- Fashion and Beauty
Authentic Homemade Hippie Costumes for Halloween - What Hippies REALLY Wore!
What Hippies Wore
I was a hippie back in the sixties and want to tell you about what hippies really wore in the Haight-Ashbury back in the day....
I've seen a lot of sites that sell bogus hippie costumes and clothes. They're absolutely ridiculous. I was a hippie in the sixties in the San Francisco Bay Area and want to tell you what we really wore so if you choose to dress like a hippie you'll at least look authentic instead of silly.
Image: A Hippie Girl in 1967. Check her out. You can buy this photographic print at AllPosters.com
The lady above is a great example of how real hippies dressed. She's wearing a rather conventional sixties shirt/sweater on top, along with a long flowered skirt. Over the skirt she's draped what looks like a flimsy lace curtain or tablecloth. Next she's got a theatrical white cape - hard to tell what it is made of but it could be velvet. This photo looks like it was taken at Woodstock so she probably dressed up for the occasion. There are multiple flowers in her hair and a campy set of beads and sandals finish her look for the day.
The skirt and cape were probably homemade. It looks like she's got a sheer white scarf dangling from the side of her cape. As you can see there's nothing symmetrical about this image. It looks tossed together and artist-inspired.
San Francisco Hippie Music and Videos
Check out the clothing on hippies in the videos on this page - to see what hippies really wore.
You can enjoy some of my favorite hippie music on these videos... Scott McKenzie singing "Are You Going to San Francisco," then some Grateful Dead music, "Walk Me Out in the Morning Dew" ... and at the bottom of the page there are three full length documentaries about hippies in the sixties - a good place to research period dress styles.
You will notice the hippies are wearing mainly conventional clothing in these videos, with the notable exception of a few of the musicians.
If You're Going to San Francisco...
Skirts and shawls for the ladies - ...look for authentic hippie wear, not silly costumes. (please?)
Absolutely gorgeous! This really looks like something a creative Haight-Ashbury clothing artist might piece together. A lot of us made our own clothes... and long skirts were worn most of the time, rather than short skirts.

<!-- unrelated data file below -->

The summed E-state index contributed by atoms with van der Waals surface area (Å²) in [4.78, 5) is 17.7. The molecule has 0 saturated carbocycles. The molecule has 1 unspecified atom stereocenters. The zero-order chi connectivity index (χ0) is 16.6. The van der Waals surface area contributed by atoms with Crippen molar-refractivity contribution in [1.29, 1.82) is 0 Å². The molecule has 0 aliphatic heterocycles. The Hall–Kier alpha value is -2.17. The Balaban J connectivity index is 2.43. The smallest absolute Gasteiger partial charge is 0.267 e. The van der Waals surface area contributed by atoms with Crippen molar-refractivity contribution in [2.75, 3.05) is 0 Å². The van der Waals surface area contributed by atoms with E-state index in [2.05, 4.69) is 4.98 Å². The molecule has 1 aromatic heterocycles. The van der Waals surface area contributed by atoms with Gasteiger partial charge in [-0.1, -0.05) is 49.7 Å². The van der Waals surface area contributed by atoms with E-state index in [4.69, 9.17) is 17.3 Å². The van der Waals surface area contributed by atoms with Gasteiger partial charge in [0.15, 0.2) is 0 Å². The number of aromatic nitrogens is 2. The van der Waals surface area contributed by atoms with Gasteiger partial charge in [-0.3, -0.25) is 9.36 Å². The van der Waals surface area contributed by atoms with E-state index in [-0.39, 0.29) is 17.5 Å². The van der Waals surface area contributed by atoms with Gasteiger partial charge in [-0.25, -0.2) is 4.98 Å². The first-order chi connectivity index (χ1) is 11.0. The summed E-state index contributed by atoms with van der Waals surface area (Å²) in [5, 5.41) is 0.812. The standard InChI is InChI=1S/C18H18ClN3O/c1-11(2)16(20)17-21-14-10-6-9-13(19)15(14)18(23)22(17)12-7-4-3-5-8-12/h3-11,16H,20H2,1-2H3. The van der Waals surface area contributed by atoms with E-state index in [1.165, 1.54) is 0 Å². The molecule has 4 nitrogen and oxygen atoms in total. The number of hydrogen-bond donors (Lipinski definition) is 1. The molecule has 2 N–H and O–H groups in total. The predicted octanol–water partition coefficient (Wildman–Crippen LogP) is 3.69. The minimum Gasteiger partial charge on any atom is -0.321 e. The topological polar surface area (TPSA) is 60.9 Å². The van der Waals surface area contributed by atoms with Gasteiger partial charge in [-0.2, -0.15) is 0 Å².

Grateful Dead - Morning Dew
Really, home-crocheted shawls were more common, but any hippie girl would have loved to wear this.
Hippie hair issues
...your hippie costume doesn't need to include long hair.
Again, referring to the photo above....
Note also the young men in the photo. Do you see any long hair? I don't. FYI there were thousands of hippie-guys that didn't have the long hair. Many of them had to work for a living and were not total bums, while at the same time embracing hippie idealism and enjoying the hippie scene in their spare time. Not having long hair was not an issue for the hippies. The whole movement was about 'doing your own thing' and 'accepting everyone's preferences and quirks' and 'being who you are without having to be self-conscious about it.' How about that?
I'm just saying this to let you know that if you don't have long hair you really don't have to put on a wig to pass as a hippie.
Janis Joplin popularized the ostrich feather look. Yes, they were popular with theatrical style hippie girls.
Hippies usually wore practical clothing - ...nothing silly like the commercial hippie costumes you see these days.
Hippies in Audience at Woodstock Music Festival, by Bill Eppridge - Buy print at AllPosters.Com
What do you see here? These hippies are all dressed in plain old clothes... ordinary shirts, ordinary pants. Nothing wacky. That's how real hippies dressed, most of the time.
A hippie costume with blue jeans, a shirt, a bandana perhaps, and love beads - that's the basics of what you might need to create an authentic hippie clothing ensemble. Think casual. Plaid flannel shirts for the guys. Maybe a little lace on the ladies and girls. Think gypsy.
Hippie wear for guys - ...to mix and match an authentic hippie costume look.
Forget Nero shirts, bell bottoms, and ribbon-lined vests. Those things don't say 'hippie' like these suggested items do. Sure they were popular in the sixties - for people with money to buy them - but the hippies - the real hippies you'd meet in the Haight-Ashbury district in San Francisco - weren't into wearing 'sixties hippie gear' or a modern designer's idea of what guys in the sixties should wear. Real hippies were much more practical.